More Brunner, and More Things in Heaven

morethingsheavenI thought it was time for some more Brunner (and hey, it’s always time for more Brunner), so I picked out More Things in Heaven from my unread books shelf and gave it a go. Published in 1973, this is an expanded and/or revised version of a 1963 work called The Astronauts Must Not Land (that’s a definite improvement in the title, I must say). I get the feeling it wasn’t revised quite enough, because the writing comes across as a little less mature or refined than Brunner’s later work that I’m familiar with — a little clumsier in terms of plot, a little less developed in terms of characterization. Nevertheless, it is Brunner we’re talking about, and it’s not like he could actually write a bad book; even his below-average work holds its own against many other writers. So, this one is still worth reading, and it does come with a payoff in the form of a grand mind-blowing idea at the end.

The basic story is about the first voyage of the first interstellar vessel and its return — more about the return, actually. The Starventure is a faster-than-light vehicle, traveling through that mysterious, unknown medium simply called “hyperspace.” The means for accomplishing this have been recently discovered but not completely understood, and the process is described in rather vague terms even by the scientifically knowledgeable. As you can imagine, this lack of understanding provides an opening for weirdness to enter the plot, which it promptly does.

David Drummond is a well-known science journalist whose brother Leon is a Starventure crewmember. As the time nears for the ship’s return, something strange happens: David sees his brother walking down the street! Or at least he thinks he does. He soon becomes convinced that his mind was playing tricks on him, and drops the matter. But when others begin having the same kinds of experiences, and people start seeing bizarre images in the sky, then David knows humanity is in over its head, dealing with something completely unknown. As he and his associates work to uncover the nature of the mystery (being hushed up by governmental caution), David ultimately learns the truth, and that truth turns his world upside down and forever changes our understanding of what we consider “our universe” and our place in it. Here is David contemplating the situation:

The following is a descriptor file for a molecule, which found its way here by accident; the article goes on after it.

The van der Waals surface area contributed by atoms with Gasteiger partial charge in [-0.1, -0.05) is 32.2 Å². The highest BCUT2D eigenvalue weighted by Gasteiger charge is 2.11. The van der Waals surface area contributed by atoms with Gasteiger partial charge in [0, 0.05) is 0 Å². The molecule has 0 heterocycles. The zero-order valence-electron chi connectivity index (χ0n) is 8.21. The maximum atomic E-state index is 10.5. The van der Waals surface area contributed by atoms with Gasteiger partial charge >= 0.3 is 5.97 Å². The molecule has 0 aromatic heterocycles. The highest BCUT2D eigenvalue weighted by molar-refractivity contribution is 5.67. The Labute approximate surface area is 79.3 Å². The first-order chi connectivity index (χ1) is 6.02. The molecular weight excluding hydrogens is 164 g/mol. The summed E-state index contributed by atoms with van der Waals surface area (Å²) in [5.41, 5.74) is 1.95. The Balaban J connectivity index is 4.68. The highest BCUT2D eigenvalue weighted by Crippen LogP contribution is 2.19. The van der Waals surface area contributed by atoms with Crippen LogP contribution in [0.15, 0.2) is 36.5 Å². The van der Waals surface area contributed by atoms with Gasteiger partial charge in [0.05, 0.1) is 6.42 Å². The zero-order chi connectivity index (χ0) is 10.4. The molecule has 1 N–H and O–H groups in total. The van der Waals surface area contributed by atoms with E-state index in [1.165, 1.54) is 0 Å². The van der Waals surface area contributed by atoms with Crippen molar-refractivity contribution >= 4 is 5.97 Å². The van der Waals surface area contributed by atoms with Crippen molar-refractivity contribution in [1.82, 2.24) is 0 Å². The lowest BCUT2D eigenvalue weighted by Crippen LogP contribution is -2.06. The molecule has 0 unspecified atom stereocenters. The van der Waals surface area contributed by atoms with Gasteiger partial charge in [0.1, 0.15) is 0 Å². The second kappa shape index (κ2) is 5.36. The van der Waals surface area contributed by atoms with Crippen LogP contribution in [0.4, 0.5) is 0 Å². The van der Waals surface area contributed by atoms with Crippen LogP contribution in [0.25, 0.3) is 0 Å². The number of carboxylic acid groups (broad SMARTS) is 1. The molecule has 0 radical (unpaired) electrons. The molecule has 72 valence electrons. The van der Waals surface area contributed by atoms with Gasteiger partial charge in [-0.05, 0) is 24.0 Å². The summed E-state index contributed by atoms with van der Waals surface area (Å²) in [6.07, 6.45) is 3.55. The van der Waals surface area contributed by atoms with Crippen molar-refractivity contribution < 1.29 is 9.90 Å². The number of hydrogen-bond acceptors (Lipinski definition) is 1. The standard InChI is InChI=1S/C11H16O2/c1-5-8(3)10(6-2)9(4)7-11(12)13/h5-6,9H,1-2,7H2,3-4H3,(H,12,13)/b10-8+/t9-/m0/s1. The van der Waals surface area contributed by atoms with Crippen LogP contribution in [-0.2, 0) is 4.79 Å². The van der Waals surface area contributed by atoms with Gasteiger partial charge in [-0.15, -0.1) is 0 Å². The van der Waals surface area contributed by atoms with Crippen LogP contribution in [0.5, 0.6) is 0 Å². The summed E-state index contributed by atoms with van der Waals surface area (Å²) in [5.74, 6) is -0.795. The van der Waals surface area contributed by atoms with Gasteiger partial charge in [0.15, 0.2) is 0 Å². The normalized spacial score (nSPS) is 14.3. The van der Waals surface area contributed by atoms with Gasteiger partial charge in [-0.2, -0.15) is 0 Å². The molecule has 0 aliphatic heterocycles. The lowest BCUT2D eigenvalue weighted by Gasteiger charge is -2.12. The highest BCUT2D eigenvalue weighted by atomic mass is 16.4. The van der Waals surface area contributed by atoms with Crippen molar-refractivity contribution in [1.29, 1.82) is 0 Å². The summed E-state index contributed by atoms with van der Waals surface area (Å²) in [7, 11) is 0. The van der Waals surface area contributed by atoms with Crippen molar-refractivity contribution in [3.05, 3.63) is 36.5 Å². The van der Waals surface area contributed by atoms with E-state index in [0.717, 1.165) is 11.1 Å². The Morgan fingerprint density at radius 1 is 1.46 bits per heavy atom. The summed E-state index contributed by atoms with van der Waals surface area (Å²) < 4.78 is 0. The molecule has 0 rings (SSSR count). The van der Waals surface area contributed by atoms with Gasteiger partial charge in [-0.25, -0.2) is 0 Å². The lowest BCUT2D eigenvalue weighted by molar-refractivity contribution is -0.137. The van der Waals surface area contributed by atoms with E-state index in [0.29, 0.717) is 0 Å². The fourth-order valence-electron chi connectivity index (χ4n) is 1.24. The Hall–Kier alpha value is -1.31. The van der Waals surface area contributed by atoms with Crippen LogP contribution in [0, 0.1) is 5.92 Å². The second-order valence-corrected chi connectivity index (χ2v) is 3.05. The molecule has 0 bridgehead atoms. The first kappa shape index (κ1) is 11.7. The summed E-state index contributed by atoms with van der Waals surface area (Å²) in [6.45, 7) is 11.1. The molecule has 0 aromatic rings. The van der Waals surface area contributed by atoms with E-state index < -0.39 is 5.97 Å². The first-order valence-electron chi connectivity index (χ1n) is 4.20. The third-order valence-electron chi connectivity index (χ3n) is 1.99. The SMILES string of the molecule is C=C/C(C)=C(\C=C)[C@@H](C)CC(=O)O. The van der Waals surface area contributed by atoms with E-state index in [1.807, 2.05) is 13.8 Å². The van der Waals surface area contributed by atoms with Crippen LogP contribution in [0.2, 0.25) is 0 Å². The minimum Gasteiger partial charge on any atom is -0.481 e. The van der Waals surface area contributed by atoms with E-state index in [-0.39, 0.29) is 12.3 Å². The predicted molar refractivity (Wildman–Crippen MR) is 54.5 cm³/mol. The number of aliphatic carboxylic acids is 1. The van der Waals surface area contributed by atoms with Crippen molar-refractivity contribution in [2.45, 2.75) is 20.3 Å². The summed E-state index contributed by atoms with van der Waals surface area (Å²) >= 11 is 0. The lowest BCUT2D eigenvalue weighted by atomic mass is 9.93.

Somewhere in the back of my mind, and I imagined in the minds of most people of this twenty-first century, there had been a dream of Man encompassing the universe by the power of his intelligence. That was the vision which had inspired Starventure.

Could we have been deluding ourselves? Had we truly been misled into thinking that because we seemed to understand our own little corner of the cosmos we were on the way to understanding the whole of it?

I can’t tell you any of the specifics of what David learns because that would just give it all away. However, I will say that I love the way Brunner works some mythology and philosophy into the mix. The ultimate explanation for all the strange happenings has a connection to Plato’s concept of ideal forms, and it also has some bearing on various myths involving loss, such as the lost Garden of Eden, the fallen angels, and the like.

If you like Brunner, this one’s worth your time. If you don’t like Brunner, well then, what’s wrong with you?

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